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Kansas City MO 64131





Cindy Maddera

Michael and I ended up at our favorite Indian food buffet on 39th street Saturday. Our plans were to eat lunch and then head over to a hipster craft show. We were sitting there, with our plates of warm saucy food. I was half eating with my hands, using my naan to shovel masala on a spoon. A woman walked by on her way to the buffet line and I looked at her and said to Michael "I know that girl." Michael looked over at the woman and said "You just know her pants." He was referring to her multi colored striped leggings. I disagreed with him. "No...I know her." I wasn't sure, but I thought her name might be Trinity. I told him that we were in yoga class together at the downtown Y in OKC and that she went off to do her yoga teacher training. She came back and taught the class we'd taken together. Then I went off and did my teacher training. 

Michael ended up at the buffet line at the same time as her and cornered her. I could see him pointing at me. When she passed back by our table she stopped. We talked about that class we'd been in. We talked about teaching yoga and some of the people we both new in Oklahoma who were still teaching or not teaching. I asked if she was just visiting. She said that she was. Her husband was doing a greenhouse workshop in some small town an hour away and she had driven up to go to a yoga class and look around Kansas City. She asked if I was also visiting. I told her "no", explained that I had moved there in 2011, almost five years ago. I told her that it was a great city and that she should check out the Nelson Art Museum while she was around. Then we said our goodbyes and parted ways.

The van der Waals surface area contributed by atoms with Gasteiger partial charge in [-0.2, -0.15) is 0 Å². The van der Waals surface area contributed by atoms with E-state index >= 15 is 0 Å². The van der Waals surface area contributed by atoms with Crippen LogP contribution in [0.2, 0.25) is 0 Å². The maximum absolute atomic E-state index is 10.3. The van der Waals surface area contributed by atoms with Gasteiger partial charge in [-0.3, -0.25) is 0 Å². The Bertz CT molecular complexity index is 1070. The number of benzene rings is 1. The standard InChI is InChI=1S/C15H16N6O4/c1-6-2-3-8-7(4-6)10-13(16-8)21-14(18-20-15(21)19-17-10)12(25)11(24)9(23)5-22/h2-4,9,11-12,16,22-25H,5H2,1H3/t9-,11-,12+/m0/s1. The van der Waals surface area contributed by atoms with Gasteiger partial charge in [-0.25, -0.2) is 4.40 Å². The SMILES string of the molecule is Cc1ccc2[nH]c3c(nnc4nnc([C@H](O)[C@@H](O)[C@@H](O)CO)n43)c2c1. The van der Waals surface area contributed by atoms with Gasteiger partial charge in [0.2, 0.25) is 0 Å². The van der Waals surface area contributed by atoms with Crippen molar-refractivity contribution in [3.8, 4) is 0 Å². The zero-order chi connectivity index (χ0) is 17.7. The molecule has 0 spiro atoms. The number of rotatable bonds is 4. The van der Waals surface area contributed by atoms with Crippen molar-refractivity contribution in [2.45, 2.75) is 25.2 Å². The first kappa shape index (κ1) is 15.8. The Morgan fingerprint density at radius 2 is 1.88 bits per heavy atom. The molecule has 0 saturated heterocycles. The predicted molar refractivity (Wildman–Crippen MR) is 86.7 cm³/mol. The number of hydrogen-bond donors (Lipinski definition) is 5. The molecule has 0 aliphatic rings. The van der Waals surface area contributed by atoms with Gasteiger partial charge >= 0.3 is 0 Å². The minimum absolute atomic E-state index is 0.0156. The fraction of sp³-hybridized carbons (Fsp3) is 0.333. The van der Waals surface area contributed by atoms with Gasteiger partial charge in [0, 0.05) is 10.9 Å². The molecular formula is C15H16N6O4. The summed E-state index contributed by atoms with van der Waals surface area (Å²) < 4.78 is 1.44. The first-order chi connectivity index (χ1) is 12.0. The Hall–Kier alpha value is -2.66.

As she left, I realized that I never once said anything about Chris. She didn't know Chris; hadn't ever seen us together. Which was rare. Chris and I were like salt and pepper shakers. Our friends and acquaintances were shared. Even the owner of our favorite coffee place knew us a one unit. Yet here was this person who only knew me as me. For once I didn't have to explain anything. I didn't have to say anything about moving here with Chris or how he died. I didn't have to explain how I stopped teaching yoga when Chris died and never really felt the need to teach any more. It's not like I was hiding all of that or anything. It was just unnecessary information. I could freely talk about my life and how I was happy with this move. I was free to talk about my life as my own. That is to say, I do not regret being part of a salt pepper set. It just makes me appreciate the singularity of being, I don't know, a sugar shaker.

It's still such an odd coincidence to have run into her at a random Indian restaurant in Kansas City. Just another reminder of how small and compacted we are in a such a vast space. Just another reminder of our connections.